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Telecom giant plans to separate wireless unit

AT&T plans to spin off its wireless services division into a separate company, creating a common stock to track its performance.

NEW YORK--Telecommunications giant AT&T today announced it plans to spin off its wireless services division--the biggest wireless service in the United States--into a separate company, creating a common stock that will track its performance.

The plan to sell 10 to 15 percent of the wireless unit could raise $7 billion to $10 billion in what would be the largest initial public offering, according to reports.

With some wireless divisions of telecommunications companies outpacing the growth of the parents' main businesses, many telephone companies are beginning to spin off their lucrative wireless divisions into separate entities, hoping to gain higher valuations on the tracking stocks. Sprint and US West are among some telephone companies that already have offered tracking stocks.

AT&T Wireless Group will consist of AT&T's current voice and data mobility business, its fixed-wireless business and AT&T's international wireless operators. AT&T plans to file a proxy with the Securities and Exchange Commission in January, executives said. After its shareholders vote to approve the spin-off, the company plans to bring the new company to the public capital markets sometime in the spring, depending on market conditions.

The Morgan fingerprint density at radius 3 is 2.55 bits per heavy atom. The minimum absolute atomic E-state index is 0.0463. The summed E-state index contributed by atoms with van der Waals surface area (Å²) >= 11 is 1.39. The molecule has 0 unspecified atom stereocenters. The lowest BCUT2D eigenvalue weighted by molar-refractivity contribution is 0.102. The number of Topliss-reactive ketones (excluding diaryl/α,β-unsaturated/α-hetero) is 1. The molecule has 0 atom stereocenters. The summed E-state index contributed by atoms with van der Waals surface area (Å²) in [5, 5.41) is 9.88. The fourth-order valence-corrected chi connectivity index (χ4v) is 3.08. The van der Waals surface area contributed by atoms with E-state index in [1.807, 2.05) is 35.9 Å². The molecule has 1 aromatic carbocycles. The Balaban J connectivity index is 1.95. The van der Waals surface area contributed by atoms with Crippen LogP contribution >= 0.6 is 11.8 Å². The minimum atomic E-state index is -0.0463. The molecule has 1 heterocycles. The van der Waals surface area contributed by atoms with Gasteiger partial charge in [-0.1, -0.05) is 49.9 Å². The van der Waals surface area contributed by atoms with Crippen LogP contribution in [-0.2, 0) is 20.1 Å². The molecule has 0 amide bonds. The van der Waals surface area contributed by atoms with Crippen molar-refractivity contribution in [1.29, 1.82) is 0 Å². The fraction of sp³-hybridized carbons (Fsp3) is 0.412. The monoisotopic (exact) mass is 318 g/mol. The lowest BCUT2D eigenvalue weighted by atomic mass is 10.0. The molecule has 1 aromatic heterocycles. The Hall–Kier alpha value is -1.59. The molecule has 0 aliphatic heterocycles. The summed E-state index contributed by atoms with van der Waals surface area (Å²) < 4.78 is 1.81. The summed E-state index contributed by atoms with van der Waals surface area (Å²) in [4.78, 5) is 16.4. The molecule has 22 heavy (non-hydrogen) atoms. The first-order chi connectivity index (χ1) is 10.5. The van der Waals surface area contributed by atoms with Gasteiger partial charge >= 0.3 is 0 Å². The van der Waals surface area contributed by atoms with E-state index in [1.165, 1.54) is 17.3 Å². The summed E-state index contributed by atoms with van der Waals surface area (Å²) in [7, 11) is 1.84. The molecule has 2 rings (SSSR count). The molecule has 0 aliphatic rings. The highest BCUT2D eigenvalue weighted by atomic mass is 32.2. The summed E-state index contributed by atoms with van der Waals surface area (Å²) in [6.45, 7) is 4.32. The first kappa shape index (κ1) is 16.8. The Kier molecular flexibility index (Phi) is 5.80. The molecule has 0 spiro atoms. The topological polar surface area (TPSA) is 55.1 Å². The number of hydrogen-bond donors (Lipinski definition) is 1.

AT&T executives noted that the new tracking stock will provide it the currency to expand its national and international reach.

"By highlighting the exceptional performance of AT&T's fast-growing wireless operations, we are confident that investors will see the value of this business," AT&T chairman Michael Armstrong said at a news conference here. "That unlocked value, which will be reflected in the tracking stock, will provide us with the currency to take advantage of the outstanding growth opportunities available in the wireless industry."

At the close of the market today, AT&T fell 0.19 to 56.81 on 16.6 million shares. The stock has traded as high as 64.06 and as low as 41.5 during the past 52 weeks.

The new enterprise will be led by John Zeglis, currently president of AT&T, who was tapped as chief executive. Daniel Hesse will remain CEO of AT&T Wireless Services mobility unit, and will also be the executive vice president of the AT&T Wireless Group.

Last month, Excite@Home, a cable-based Internet access provider owned largely by AT&T, said it would divide its stock to gauge the performance of its content and media division.

"We have chosen a tracking stock structure because it preserves the many benefits of having the Wireless Group as an integral part of AT&T," Armstrong said. "That includes use of the powerful AT&T brand, cross-marketing and bundling opportunities, purchasing, financing and network integration."

The new tracking stock is not expected to pay any dividends.

Zeglis declined to comment on the price and number of shares to be released on the public market.

"IPOs go from a percent to 19 percent so at this point we are able to say only that it will be under 20 percent," said Zeglis.

Goldman Sachs and Merrill Lynch are serving as financial advisers to AT&T in creating the AT&T Wireless Group tracking stock.

AT&T's wireless services has posted three consecutive quarters of 40 percent growth, and the unit expects to report revenues of more than $7.6 billion this year, the company said.